Open Access

3D skeletal uptake of 18F sodium fluoride in PET/CT images is associated with overall survival in patients with prostate cancer

  • Sarah Lindgren Belal1Email author,
  • May Sadik2,
  • Reza Kaboteh2,
  • Nezar Hasani2,
  • Olof Enqvist3,
  • Linus Svärm4,
  • Fredrik Kahl3,
  • Jane Simonsen5,
  • Mads H. Poulsen6,
  • Mattias Ohlsson7,
  • Poul F. Høilund-Carlsen5,
  • Lars Edenbrandt2 and
  • Elin Trägårdh1
EJNMMI Research20177:15

DOI: 10.1186/s13550-017-0264-5

Received: 30 November 2016

Accepted: 7 February 2017

Published: 16 February 2017

Abstract

Background

Sodium fluoride (NaF) positron emission tomography combined with computer tomography (PET/CT) has shown to be more sensitive than the whole-body bone scan in the detection of skeletal uptake due to metastases in prostate cancer. We aimed to calculate a 3D index for NaF PET/CT and investigate its correlation to the bone scan index (BSI) and overall survival (OS) in a group of patients with prostate cancer.

Methods

NaF PET/CT and bone scans were studied in 48 patients with prostate cancer. Automated segmentation of the thoracic and lumbar spines, sacrum, pelvis, ribs, scapulae, clavicles, and sternum were made in the CT images. Hotspots in the PET images were selected using both a manual and an automated method. The volume of each hotspot localized in the skeleton in the corresponding CT image was calculated. Two PET/CT indices, based on manual (manual PET index) and automatic segmenting using a threshold of SUV 15 (automated PET15 index), were calculated by dividing the sum of all hotspot volumes with the volume of all segmented bones. BSI values were obtained using a software for automated calculations.

Results

BSI, manual PET index, and automated PET15 index were all significantly associated with OS and concordance indices were 0.68, 0.69, and 0.70, respectively. The median BSI was 0.39 and patients with a BSI >0.39 had a significantly shorter median survival time than patients with a BSI <0.39 (2.3 years vs not reached after 5 years of follow-up [p = 0.01]). The median manual PET index was 0.53 and patients with a manual PET index >0.53 had a significantly shorter median survival time than patients with a manual PET index <0.53 (2.5 years vs not reached after 5 years of follow-up [p < 0.001]). The median automated PET15 index was 0.11 and patients with an automated PET15 index >0.11 had a significantly shorter median survival time than patients with an automated PET15 index <0.11 (2.3 years vs not reached after 5 years of follow-up [p < 0.001]).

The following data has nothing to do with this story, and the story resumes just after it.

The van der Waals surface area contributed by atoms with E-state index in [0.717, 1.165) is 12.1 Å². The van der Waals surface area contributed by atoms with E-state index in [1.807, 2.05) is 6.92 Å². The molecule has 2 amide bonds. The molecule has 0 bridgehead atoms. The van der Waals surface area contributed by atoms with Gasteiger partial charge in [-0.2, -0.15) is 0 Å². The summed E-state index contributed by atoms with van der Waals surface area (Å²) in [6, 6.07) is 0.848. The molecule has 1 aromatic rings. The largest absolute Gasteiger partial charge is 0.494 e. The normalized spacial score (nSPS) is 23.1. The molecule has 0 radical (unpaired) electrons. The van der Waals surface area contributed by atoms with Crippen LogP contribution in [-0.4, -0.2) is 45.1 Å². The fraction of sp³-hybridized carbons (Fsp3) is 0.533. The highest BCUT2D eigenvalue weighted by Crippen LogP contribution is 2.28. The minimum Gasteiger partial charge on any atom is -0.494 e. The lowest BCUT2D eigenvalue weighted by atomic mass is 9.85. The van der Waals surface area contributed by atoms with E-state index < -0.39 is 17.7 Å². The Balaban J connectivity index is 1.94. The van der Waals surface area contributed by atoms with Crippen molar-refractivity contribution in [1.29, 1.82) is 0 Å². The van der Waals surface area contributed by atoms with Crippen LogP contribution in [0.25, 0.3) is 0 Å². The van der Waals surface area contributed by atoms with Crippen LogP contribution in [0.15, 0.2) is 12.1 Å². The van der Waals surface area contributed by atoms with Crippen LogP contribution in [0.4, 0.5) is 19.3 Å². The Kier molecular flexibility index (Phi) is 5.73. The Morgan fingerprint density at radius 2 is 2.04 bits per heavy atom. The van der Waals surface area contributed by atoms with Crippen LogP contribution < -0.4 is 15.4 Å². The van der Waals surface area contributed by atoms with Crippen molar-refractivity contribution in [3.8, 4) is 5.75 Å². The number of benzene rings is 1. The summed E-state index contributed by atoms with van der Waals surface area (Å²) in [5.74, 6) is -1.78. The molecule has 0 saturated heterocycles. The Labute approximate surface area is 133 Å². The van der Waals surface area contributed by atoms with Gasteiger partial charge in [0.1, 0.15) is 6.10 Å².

Conclusions

PET/CT indices based on NaF PET/CT are correlated to BSI and significantly associated with overall survival in patients with prostate cancer.

Keywords

PET/CT Sodium fluoride Bone scan index Imaging biomarker Prostate cancer

Background

Bone is the most frequent site of metastases in prostate cancer, and the standard imaging technique for detection of bone involvement is two-dimensional (2D) whole-body bone scan [1]. The bone scan index (BSI), obtained from planar whole-body bone scans, is the first quantitative imaging biomarker in prostate cancer and constitutes a surrogate for the tumor burden which is presented as a percentage of the total skeletal mass. The development of automatically calculated BSI has markedly reduced the interpretation time and decreased inter-observer variability compared to visual analysis alone [2, 3]. Several studies have confirmed that automated BSI has standardized the calculation of BSI and represents a consistent imaging biomarker for patients with advanced prostate cancer. Automated BSI provides clinicians with prognostic information as it is an independent predictor of survival, and can assess response to therapy in men with metastasized prostate cancer [47].

Positron emission tomography (PET) combined with computed tomography (CT) is a rapidly growing imaging modality and its role in oncologic diagnostics has expanded during recent years. Unlike planar bone scan, PET/CT is a three-dimensional (3D) method that can quantitatively assess biologic processes using specific radiotracers such as 18F-fluorodeoxyglucose, 11C-acetate, 11C-choline, 18F-sodium fluoride (NaF), and 68Ga-prostate-specific membrane antigen. NaF has specific affinity for bone and can be used to track skeletal pathology. Several studies have indicated that NaF PET/CT has superior sensitivity compared to bone scan in detecting skeletal changes due to bone metastasis in prostate cancer [810]. However, the interpretation of NaF PET/CT still poses a challenge. Similar to bone scan interpretation prior to the development of BSI, there is no objective method to evaluate skeletal uptake in PET/CT scans. The prostate cancer working group 3 consensus criteria state that there is a lack of standards in NaF PET interpretation for reporting disease presence or changes posttreatment and that NaF should be approached as a new biomarker subjected to independent validation [11]. Quantification from NaF PET/CT images could make it possible to stratify prognosis and track disease progress. It would also yield an objective way of evaluating treatment outcome which would enable the development of new therapies.